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FTC tells search engines to better distinguish paid from organic results
Have search engines been doing enough to distinguish clearly between organic search results, paid search results and ads? Not according to the Federal Trade Commission, who this week notified several search engines that they need to do better.
In 2002, the Federal Trade Commission's Bureau of Consumer Protection wrote to search engines advising them of the potential for consumers to be deceived by not prominently distinguishing between organic and paid search results, or other advertising on their websites.
While search engines embraced the guidance given at the time, a letter sent out by the FTC to seven search engines this week indicates that, since then, there has been a decline in compliance.
The updated guidelines contained in the letter emphasize "the need for visual cues, labels, or other techniques to effectively distinguish advertisements, in order to avoid misleading consumers". Also noted was that the background shading used by some search engines to distinguish ads from organic results had become "significantly less visible".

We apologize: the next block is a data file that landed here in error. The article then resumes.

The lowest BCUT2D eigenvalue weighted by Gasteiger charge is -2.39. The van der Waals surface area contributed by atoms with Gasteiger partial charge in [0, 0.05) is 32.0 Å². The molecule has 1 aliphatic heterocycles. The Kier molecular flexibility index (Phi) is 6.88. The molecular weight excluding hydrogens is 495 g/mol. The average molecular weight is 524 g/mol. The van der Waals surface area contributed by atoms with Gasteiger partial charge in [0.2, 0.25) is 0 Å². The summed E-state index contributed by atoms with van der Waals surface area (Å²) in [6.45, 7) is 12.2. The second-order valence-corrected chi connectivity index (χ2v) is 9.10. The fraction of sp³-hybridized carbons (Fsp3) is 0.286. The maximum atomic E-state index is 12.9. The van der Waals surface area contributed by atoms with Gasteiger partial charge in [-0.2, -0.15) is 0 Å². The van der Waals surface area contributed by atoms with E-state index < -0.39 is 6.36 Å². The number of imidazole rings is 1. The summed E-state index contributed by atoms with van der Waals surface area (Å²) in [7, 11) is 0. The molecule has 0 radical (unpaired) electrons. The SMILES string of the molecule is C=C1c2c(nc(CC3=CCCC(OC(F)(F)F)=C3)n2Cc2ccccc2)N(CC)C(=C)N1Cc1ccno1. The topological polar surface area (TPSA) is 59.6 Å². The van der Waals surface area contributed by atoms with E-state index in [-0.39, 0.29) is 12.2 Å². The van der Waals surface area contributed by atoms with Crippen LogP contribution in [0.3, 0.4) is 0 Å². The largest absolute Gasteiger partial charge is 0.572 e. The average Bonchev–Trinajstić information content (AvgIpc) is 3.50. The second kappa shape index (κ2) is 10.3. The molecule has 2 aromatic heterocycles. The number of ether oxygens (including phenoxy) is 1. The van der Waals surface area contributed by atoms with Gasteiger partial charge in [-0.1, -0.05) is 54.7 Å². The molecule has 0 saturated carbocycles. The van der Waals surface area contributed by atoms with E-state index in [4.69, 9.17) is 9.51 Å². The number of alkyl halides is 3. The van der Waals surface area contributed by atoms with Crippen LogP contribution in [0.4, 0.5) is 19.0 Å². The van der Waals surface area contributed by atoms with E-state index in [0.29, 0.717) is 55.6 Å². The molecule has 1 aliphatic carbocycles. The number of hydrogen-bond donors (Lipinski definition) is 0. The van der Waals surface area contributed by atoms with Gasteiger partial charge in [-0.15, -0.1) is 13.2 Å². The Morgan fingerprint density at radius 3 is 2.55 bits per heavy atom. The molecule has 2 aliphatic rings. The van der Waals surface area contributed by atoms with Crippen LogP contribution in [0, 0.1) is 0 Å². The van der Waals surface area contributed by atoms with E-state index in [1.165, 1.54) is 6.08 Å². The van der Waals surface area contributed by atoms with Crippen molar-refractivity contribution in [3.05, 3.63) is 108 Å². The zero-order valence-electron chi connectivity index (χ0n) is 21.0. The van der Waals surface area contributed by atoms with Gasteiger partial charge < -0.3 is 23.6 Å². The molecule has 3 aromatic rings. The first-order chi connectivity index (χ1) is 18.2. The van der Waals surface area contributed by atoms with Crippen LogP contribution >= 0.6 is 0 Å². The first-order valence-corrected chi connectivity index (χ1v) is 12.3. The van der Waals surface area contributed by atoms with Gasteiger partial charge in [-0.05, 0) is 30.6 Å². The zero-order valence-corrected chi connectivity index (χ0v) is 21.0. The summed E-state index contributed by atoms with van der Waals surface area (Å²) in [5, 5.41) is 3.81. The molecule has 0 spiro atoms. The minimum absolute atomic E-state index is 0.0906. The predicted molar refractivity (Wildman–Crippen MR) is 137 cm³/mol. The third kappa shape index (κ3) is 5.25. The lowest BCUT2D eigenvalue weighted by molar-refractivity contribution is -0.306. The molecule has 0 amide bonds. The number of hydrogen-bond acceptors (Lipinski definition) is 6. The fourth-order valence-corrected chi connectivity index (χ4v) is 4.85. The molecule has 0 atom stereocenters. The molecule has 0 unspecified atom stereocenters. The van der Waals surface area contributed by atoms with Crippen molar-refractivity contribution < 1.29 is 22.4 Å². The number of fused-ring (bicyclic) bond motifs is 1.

Those search engines that don't follow the rules could find themselves open to investigation and found to be in violation of Section 5 of the FTC Act, leading to fines.
"We encourage you to review your websites or other methods of displaying search results, including your use of specialized search, and make any necessary adjustments to ensure you clearly and prominently disclose any advertising," says the FTC letter. "In addition, as your business may change in response to consumers' search demands, the disclosure techniques you use for advertising should keep pace with innovations in how and where you deliver information to consumers."
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